"NYU theoretical computer scientist among seven MacArthur 'genius' grant winners in New York"
Crain's New York Business, September 22, 2016
ACM Doctoral Disseration Award recipient and Distinguished member Subhash Khot joins 23 MacArthur Fellows.
"The Push for Computer Science to Be Added to School Curriculums"
TechVibes, September 22, 2016
According to ACM, only 14 states actually have computer science standards at their secondary schools.
"Identifying Children and Saving Lives One Thumbprint at a Time"
MSU Today, September 21, 2016
"Whether in a developing nation, refugee camp, homeless shelter or, heaven forbid, a kidnapping situation, a child's identity could be verified if they had their fingerprint scanned at birth and included in a registry," says Michigan State University professor and ACM Fellow Anil Jain.
"This Crazy MIT Device Knows When You’re Happy or Sad"
Boston Magazine, September 20, 2016
MIT device to debut at MobiCom 2016.
"Hacker-Proof Code Confirmed"
Quanta Magazine, September 20, 2016
"You're writing down a mathematical formula that describes the program's behavior and using some sort of proof checker that's going to check the correctness of that statement," says Microsoft Research's Bryan Parno, ACM Doctoral Dissertation Award recipient. Programming languages and proof-assistant programs such as Coq and Isabelle have done much to mitigate the burden of formal verification, while the push for its adoption has gathered traction with the advent of the Internet and its security weaknesses, says Princeton University professor and ACM Fellow Andrew Appel.
"UF president to be appointed to National Science Board"
Capital Soup, September 19, 2016
ACM Fellow Kent Fuchs named to National Science Board.
"Hardware Hack Defeats iPhone Passcode Security"
BBC News, September 19, 2016
The work shows law enforcement agencies should not look for software backdoors to help their investigations, but should develop or cultivate hardware and computer security skills, says Worcester Polytechnic Institute faculty member and ACM Fellow Susan Landau.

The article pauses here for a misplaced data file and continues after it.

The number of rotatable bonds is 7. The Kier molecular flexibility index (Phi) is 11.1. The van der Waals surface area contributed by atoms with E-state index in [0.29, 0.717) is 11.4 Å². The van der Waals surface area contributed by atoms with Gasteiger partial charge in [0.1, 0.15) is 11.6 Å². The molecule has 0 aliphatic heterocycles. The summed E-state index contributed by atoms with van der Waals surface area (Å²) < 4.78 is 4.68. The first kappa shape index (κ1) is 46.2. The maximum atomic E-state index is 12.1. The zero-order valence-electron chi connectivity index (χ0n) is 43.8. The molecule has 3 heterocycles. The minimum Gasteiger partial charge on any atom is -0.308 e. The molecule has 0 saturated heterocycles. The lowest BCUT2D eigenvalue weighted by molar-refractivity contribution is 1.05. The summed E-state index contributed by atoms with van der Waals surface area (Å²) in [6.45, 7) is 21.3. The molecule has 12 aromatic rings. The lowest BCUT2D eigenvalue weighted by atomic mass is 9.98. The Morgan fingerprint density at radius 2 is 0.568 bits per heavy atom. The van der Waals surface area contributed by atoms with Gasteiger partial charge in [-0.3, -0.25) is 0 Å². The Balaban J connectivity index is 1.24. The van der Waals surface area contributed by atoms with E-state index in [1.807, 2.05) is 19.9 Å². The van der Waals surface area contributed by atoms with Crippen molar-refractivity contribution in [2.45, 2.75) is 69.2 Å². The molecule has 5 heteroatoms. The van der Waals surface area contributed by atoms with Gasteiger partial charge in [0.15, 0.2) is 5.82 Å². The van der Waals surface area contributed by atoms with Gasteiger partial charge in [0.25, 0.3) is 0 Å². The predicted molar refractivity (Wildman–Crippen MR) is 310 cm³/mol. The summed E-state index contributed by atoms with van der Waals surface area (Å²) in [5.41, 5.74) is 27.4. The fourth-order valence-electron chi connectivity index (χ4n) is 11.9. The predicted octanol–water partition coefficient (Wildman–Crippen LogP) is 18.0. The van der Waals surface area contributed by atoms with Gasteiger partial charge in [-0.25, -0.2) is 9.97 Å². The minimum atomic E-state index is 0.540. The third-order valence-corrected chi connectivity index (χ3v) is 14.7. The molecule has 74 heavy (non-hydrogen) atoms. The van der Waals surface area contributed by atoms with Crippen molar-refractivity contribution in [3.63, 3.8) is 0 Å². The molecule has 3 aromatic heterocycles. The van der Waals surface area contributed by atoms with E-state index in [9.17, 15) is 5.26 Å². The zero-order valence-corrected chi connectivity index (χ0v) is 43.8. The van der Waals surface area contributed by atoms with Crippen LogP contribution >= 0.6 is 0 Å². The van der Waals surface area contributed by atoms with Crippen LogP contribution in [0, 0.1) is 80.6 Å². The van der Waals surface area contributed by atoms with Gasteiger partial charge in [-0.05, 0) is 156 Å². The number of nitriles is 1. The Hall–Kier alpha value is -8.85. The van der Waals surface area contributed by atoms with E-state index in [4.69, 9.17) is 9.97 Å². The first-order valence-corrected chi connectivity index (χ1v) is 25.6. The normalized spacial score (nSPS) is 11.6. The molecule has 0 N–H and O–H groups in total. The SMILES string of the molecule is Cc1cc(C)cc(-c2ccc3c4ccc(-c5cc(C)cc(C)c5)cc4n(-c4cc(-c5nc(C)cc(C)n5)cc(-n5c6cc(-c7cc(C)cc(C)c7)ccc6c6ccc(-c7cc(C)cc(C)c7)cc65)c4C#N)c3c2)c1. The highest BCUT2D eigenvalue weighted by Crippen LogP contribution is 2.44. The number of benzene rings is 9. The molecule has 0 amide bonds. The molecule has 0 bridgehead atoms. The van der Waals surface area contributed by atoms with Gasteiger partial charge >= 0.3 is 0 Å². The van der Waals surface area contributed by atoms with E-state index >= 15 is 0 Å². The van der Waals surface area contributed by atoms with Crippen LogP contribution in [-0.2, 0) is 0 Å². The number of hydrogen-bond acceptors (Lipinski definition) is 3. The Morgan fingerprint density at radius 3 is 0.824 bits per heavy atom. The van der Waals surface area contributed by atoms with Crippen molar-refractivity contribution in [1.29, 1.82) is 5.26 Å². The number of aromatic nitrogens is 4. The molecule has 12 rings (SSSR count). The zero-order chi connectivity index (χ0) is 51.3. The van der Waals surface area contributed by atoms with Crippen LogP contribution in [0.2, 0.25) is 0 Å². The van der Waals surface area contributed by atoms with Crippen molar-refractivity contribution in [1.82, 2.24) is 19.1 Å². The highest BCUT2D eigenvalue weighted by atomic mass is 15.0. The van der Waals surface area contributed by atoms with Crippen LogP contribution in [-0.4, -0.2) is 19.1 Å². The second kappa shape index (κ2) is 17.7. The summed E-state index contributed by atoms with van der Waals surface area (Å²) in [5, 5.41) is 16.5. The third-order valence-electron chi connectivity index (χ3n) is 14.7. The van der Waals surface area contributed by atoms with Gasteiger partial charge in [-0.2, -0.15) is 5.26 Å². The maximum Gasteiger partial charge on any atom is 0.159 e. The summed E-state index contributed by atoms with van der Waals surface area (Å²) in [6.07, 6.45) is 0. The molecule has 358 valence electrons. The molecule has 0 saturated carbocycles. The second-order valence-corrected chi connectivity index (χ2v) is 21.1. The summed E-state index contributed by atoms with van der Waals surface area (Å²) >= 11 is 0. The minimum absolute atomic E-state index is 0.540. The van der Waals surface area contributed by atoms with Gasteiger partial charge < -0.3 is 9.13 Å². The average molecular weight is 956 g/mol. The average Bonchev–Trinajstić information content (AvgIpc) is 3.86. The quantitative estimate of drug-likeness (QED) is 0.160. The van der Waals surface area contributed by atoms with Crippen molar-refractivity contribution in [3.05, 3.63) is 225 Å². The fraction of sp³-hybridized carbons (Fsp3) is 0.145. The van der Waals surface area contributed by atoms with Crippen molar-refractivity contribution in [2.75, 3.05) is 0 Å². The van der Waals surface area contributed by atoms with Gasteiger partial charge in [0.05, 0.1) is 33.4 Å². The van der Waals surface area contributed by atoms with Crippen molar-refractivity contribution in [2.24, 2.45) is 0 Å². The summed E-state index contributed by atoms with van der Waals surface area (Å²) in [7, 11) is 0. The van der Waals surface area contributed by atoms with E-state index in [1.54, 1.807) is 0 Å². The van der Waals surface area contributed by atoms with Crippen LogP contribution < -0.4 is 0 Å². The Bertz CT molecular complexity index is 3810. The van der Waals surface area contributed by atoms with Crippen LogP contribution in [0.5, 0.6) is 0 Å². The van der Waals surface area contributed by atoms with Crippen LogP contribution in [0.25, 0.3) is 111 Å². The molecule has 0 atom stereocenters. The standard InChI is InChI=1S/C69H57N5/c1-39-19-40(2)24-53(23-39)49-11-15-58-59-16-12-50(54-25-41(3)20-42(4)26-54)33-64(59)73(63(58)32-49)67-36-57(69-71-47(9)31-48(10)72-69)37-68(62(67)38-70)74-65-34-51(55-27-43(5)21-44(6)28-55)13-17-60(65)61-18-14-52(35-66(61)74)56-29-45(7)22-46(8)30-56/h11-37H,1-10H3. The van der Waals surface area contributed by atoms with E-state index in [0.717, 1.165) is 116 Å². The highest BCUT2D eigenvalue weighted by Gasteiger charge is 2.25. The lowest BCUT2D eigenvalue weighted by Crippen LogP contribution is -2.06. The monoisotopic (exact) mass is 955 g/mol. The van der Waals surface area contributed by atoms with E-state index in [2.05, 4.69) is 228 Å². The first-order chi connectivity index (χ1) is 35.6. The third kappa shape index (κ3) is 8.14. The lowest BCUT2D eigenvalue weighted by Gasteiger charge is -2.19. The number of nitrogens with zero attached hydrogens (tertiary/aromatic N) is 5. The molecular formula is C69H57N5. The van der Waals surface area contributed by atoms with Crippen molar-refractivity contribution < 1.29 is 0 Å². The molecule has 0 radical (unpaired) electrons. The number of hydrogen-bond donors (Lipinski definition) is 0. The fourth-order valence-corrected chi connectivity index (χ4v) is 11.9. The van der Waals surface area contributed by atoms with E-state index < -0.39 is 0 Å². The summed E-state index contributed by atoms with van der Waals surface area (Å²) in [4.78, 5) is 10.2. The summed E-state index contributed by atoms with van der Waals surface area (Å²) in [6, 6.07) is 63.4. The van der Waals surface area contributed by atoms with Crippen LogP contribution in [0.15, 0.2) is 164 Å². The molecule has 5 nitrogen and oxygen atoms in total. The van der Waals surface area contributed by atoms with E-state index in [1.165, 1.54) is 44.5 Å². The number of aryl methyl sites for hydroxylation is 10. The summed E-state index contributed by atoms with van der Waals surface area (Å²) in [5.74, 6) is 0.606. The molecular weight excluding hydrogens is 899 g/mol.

"Gordon Bell Prize Winners Simulate Earth’s Mantle"
IBM Systems Magazine, September 2016
2015 Gordon Bell Prize recipients recognized for most realistic simulation of earth’s interior dynamics.
"Women Break Barriers in Engineering and Computer Science at Some Top Colleges"
The Washington Post, September 16, 2016
Harvey Mudd College president Maria Klawe, former president of ACM, cautions the systematic exclusion of women from such fields still exists, and it is mainly more unconscious than conscious.
"Five Women Receive Leadership Excellence Awards at the Diversity Symposium Reception"
Georgia Tech, September 16, 2016
ACM Fellow Elizabeth Mynatt recognized.
"NSF Awards $25M in New Projects in Support of the Computer Science for All Initiative"
CCC Blog, September 14, 2016
NSA announced more than $25 million in awards for the Computer Science for All initiative, whose goal is to facilitate thorough and engaging CS education in schools across the US. ACM and CSTA are part of the CSforAll Consortium.
"Seven Women in IT Chosen to Get Hands-on Experience Building, Managing World’s Fastest Computer Network—SCinet"
Yahoo! Finance, September 14, 2016
At SC16, they’ll get hands-on experience building world’s fastest computer network.
"Can the 2016 Election Be Hacked or Disrupted? Congress Listens to Tech Experts"
AlterNet, September 14, 2016
Former ACM President and USACM Council member Barbara Simons testifies before Congress on security of elections.
" CSNYC Launches National Computer Science Education Consortium"
CSNYC, September 14, 2016
ACM and the New York City Foundation for Computer Science Education (CSNYC) are part of the CSforAll Steering Committee.
"New Progress and Momentum in Support of President Obama’s Computer Science for All Initiative"
EdNET Insight, September 14, 2016
ACM Part of CSforAll Steering Committee.
"Leonard Kleinrock Receives Test of Time Award for Pioneering Research"
UCLA Newsroom, September 13, 2016
ACM SIGMOBILE Test of Time Award recognizes Kleinrock for research paper that made pioneering contribution to wireless technology.
"Q+A With the First Female Director of MIT's Largest Research Lab"
Forbes, September 12, 2016